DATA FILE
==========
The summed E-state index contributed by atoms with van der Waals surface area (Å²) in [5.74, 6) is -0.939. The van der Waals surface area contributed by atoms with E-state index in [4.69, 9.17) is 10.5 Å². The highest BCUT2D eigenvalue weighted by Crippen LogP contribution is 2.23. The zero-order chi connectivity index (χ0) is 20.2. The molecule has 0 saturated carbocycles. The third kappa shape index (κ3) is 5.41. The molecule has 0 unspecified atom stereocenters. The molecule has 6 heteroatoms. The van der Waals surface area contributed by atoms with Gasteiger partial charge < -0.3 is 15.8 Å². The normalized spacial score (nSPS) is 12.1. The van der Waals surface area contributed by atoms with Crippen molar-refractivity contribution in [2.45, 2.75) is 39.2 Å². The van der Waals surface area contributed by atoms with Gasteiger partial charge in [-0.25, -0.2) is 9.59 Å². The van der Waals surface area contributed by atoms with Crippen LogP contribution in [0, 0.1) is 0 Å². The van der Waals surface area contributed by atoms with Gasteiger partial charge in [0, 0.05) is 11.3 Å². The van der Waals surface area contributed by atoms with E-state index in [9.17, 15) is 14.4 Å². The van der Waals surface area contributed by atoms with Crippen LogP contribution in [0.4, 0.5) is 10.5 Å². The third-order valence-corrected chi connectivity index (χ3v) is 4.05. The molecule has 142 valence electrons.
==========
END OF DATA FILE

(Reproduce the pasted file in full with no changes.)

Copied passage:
The summed E-state index contributed by atoms with van der Waals surface area (Å²) in [5.74, 6) is -0.939. The van der Waals surface area contributed by atoms with E-state index in [4.69, 9.17) is 10.5 Å². The highest BCUT2D eigenvalue weighted by Crippen LogP contribution is 2.23. The zero-order chi connectivity index (χ0) is 20.2. The molecule has 0 saturated carbocycles. The third kappa shape index (κ3) is 5.41. The molecule has 0 unspecified atom stereocenters. The molecule has 6 heteroatoms. The van der Waals surface area contributed by atoms with Gasteiger partial charge < -0.3 is 15.8 Å². The normalized spacial score (nSPS) is 12.1. The van der Waals surface area contributed by atoms with Crippen molar-refractivity contribution in [2.45, 2.75) is 39.2 Å². The van der Waals surface area contributed by atoms with Gasteiger partial charge in [-0.25, -0.2) is 9.59 Å². The van der Waals surface area contributed by atoms with Crippen LogP contribution in [0, 0.1) is 0 Å². The van der Waals surface area contributed by atoms with Gasteiger partial charge in [0, 0.05) is 11.3 Å². The van der Waals surface area contributed by atoms with E-state index in [9.17, 15) is 14.4 Å². The van der Waals surface area contributed by atoms with Crippen LogP contribution in [0.4, 0.5) is 10.5 Å². The third-order valence-corrected chi connectivity index (χ3v) is 4.05. The molecule has 142 valence electrons.